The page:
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“It’s not enough”: Activists say Black Lives Matter murals are an empty gesture

More than a dozen other cities have since adopted the practice. New York City Mayor Bill de Blasio was among the first to follow suit, ordering Black Lives Matter to paint on Fifth Avenue, directly across from Trump Tower. Al Revpton and members of Central Park Five took part in the reveal.

Still, activists say that in most places political statements have not aligned those statements of support with the kind of policy changes that would tangibly improve people’s lives. As coronavirus cases continue to increase, black and latino patients are increasing include most cases and deaths. Since Floyd’s assassination in late May, more African Americans have been killed by police officers, fueling the protest movement against police brutality.

State and national legislative leaders, meanwhile, have not responded with the kind of urgency required by the clashing crises. Congress has not adopted an aid package since May, while more than 30 million Americans could be without income if unemployment relief is not extended in late July. A rental crisis remains on the horizon as more than a third of Americans missed rent and mortgage payments at the beginning of the month. The black and Latino populations are most affected by these disasters, as unemployment remains disproportionately high in both communities.

That reality prompted DC activists to immediately paint a counter-report on the street next to Mayor Bowser’s Black Lives Matter mural: “Defund the police.” Black Lives Matter DC has also had one since then statement condemning the mural and call it “performative”.

“The people who painted that … they know full well that it wasn’t really Muriel Bowser,” said Sean Blackmon, an organizer of the DC Police Stop Terror Project, which runs police violence across the country. “And what that actually says is,” If you think Black Lives Matter, Muriel Bowser, then you have to cheat the police. “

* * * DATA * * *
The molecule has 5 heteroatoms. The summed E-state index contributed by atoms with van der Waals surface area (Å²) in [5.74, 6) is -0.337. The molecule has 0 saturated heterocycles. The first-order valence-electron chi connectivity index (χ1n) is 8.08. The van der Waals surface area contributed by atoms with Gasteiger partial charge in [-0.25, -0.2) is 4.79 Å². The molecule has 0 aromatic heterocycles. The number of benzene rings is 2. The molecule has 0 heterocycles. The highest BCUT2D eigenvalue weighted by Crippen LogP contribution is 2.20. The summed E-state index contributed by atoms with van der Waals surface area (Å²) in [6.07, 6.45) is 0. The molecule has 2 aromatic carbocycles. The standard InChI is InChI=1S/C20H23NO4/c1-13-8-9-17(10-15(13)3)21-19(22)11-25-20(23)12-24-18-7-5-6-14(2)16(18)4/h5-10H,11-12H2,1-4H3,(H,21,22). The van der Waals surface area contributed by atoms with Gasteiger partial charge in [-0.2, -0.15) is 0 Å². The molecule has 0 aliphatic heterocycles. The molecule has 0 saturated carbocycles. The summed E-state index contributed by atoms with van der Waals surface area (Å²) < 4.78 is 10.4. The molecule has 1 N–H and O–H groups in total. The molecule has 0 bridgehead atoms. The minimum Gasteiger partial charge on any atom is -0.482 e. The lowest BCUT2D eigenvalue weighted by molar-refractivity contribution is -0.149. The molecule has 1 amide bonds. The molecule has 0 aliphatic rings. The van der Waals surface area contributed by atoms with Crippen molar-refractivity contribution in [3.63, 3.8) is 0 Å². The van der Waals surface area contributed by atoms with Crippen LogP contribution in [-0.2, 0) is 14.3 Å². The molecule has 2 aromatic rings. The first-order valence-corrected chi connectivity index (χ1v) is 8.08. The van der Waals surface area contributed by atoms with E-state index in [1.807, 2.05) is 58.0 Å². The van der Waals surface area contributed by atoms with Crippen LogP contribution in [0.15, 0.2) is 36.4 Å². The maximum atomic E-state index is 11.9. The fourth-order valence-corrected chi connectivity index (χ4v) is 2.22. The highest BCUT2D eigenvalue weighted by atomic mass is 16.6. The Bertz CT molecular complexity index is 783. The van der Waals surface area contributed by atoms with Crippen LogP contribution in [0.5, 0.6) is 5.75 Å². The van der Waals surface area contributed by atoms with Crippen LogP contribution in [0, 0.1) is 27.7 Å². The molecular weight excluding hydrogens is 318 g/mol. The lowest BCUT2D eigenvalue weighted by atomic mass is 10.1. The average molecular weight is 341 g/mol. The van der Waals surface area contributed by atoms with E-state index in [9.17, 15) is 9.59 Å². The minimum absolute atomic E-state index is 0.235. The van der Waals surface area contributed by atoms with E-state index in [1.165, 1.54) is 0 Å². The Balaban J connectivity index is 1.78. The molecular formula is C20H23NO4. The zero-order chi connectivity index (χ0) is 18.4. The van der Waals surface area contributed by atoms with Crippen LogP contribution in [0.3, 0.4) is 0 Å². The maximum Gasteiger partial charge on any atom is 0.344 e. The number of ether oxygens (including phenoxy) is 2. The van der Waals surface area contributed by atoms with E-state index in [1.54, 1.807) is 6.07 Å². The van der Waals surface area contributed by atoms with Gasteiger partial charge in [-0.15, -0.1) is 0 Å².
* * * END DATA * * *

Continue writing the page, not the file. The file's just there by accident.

“They paint the letters of your movement on the street and are praised all over the country, but they are not willing to look you in the eye and talk about solutions,” said Jessica Byrd, co-founder of Three Point Strategies and a organizer with the movement for black lives. “I mean, it takes an incredible amount of cognitive dissonance to believe that a mural is enough and that it can replace a conversation about structural change in the city.”

In some municipalities, leaders have answered calls for change from protesters. Minneapolis, the catalyst for the wave of anti-racism protests around the world, a ballot paper advanced that would dissolve the city police and establish a new security and violence prevention force. So far, it is the only city to have dissolved the law since Floyd’s death.

But as pressure from local organizers and national outcry grows, a growing number of state and local leaders have announced plans to cut police budgets for the next fiscal year and redirect funds to communities of color. Los Angeles City Council cut $ 150 million on its police budget. San Francisco has taken similar measures and has pledged to cut back on the city’s police budget and reallocate resources to programs for the local black community.

Defenders of the murals say that art still has a special place in social movements, and the murals are not intended as a substitute for policy changes. Some protesters have established Black Lives Matter art themselves. However, it is a different dynamic, Pierre explained, because there is a unique concept behind the work.

“I think when activists go out and they make those symbols, and they’ve done the work of really trying to uplift black people in their community, that’s very different. Because they come from the perspective of love. And it’s kind of a sign of things to come, ”she said. “We can’t stop at paintings. We really need to change the system, especially the way black people and the police interact. ”